PresentationTube Recorder is a simple tool designed to help instructors, students and business professionals record their presentations from the comfort of home or office, and without the need to have Internet connection while recording. The Recorder synchronizes a variety of visual aids including PowerPoint slides, Webcam streaming, whiteboard, drawing board, Web browser content, Desktop recording .
readymag was founded in 2012 starting with the simple idea that everyone can be a publisher. Finding inspiration in the beauty of printing and functionalist design philosophy, we started to rethink digital interfaces to build the most elegant, powerful and easy-to-use online publishing tool. At Readymag, we’re passionate about thoughtful design and truly believe that better tools empower people to self-express and inspire to create a better content.
Both teachers and students use it pretty actively, and it can easily be used in the classroom. Do you agree? What do you think is the most ‘all-around’ social media platform for both teachers and students (in and out of class)?
Teachers, trainers, and content publishers use Zaption’s intuitive web app to quickly add images, text, quizzes, and discussions to existing videos from YouTube, Vimeo and private video libraries. The result is an interactive learning tour that transforms video from a “lean back” experience to an engaging “lean forward” activity.
Prezi is nothing if not divisive. Some people love it, some people hate it - I'm in neither of those camps. I find it very useful in some situations, but still use good old fashioned PowerPoint Slides for more than half the presentations I give. Prezi should be used for a reason.
Prezi is relatively new (it's been around since 2009), it's getting more popular (there are around 40 million users now) and it's improving its interface all the time. Some people accuse it of being style over substance, but for certain ideas (interactive maps, for example) it provides substance that slides simply can't bring to the table. For me, Prezi can be fantastic as long as you adhere to one maxim above all: don't let the medium get in the way of the message. Any presentation materials should be there to support the presenter and work FOR the audience in adding to their experience. Do that, and Prezi can really raise the level of an audience's engagement.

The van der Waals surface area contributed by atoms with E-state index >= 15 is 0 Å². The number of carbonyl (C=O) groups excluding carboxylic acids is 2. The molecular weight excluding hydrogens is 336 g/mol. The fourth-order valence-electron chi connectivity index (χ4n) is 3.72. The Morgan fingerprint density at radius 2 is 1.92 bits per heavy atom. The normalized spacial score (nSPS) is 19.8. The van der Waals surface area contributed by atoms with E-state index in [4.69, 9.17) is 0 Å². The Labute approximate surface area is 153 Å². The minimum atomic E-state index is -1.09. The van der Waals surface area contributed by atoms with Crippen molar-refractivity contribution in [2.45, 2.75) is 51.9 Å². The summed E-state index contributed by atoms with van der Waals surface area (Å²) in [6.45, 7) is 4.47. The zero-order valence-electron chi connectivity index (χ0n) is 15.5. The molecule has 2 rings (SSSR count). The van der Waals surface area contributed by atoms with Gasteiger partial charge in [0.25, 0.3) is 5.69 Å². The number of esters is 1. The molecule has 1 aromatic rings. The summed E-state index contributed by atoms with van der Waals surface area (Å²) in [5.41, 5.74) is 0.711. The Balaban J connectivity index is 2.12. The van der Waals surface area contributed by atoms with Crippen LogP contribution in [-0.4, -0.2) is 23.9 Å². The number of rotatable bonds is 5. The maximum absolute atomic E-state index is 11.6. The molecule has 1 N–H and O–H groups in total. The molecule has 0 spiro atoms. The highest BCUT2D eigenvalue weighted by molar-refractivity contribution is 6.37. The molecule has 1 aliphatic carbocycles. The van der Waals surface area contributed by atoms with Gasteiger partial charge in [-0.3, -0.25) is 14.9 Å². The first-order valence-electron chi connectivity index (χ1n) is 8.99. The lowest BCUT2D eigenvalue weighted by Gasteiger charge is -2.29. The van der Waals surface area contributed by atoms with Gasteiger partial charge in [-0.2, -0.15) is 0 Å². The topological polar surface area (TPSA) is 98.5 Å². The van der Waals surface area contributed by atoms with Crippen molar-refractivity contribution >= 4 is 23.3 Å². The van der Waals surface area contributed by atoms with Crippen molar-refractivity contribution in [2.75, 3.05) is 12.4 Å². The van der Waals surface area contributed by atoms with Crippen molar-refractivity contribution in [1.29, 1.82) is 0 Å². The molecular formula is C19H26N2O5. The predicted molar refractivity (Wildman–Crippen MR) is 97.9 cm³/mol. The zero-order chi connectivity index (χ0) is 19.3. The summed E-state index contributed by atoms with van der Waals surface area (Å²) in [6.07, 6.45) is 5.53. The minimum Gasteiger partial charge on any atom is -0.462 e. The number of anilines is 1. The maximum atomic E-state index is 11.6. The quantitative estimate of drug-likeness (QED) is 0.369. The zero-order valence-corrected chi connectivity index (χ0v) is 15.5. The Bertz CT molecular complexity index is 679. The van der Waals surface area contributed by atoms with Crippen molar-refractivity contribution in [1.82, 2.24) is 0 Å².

Potentially, a great Prezi has the wow factor. So why would you want to completely undermine that by creating something which makes sections of your audience feel motion-sickness? It's up to you, the presenter, to minimize the possibility of this as far as humanly possible. Here's how. (For the short version, view the Prezi about it.)
The single most important thing about creating a Prezi is the positioning of the objects on the canvas (and directly related to this, the order in which they're visited on the path). Position your materials sympathetically, people! By which I mean, rather than moving haphazardly around the canvas and disorientating the viewer, move from left to right, or from top to bottom - move in a way the human brain is used to.
But positioning is about more than putting your objects in a coherent pattern - it's about having a uniform (and short) distance between them. The closer you place your objects together, the less zoom and swoop there is in your prezi. Place them right next to each other and it won't zoom out at all, it will just slide right over from one object to the next.
As with distancing, uniformity is the key to sizing too. Put similarly sized objects together - ideally make them the exact same size. This means there's no need to zoom in or out. Contrast this to having a small object followed by a much larger object and then a small object again: the zoom is flying all over the place.
99.9% of rotations and barrel-rolls in Prezis add absolutely zero value to the presentation.
I just made that stat up but I'm sure it's true. In fact most of the time rotating actively detracts from a Prezi. It is the Number One cause of queasyness in the viewer. It can be used with a good reason (a visual metaphor of some kind to better express your ideas) but otherwise, why would you? It just gets in the way of your message.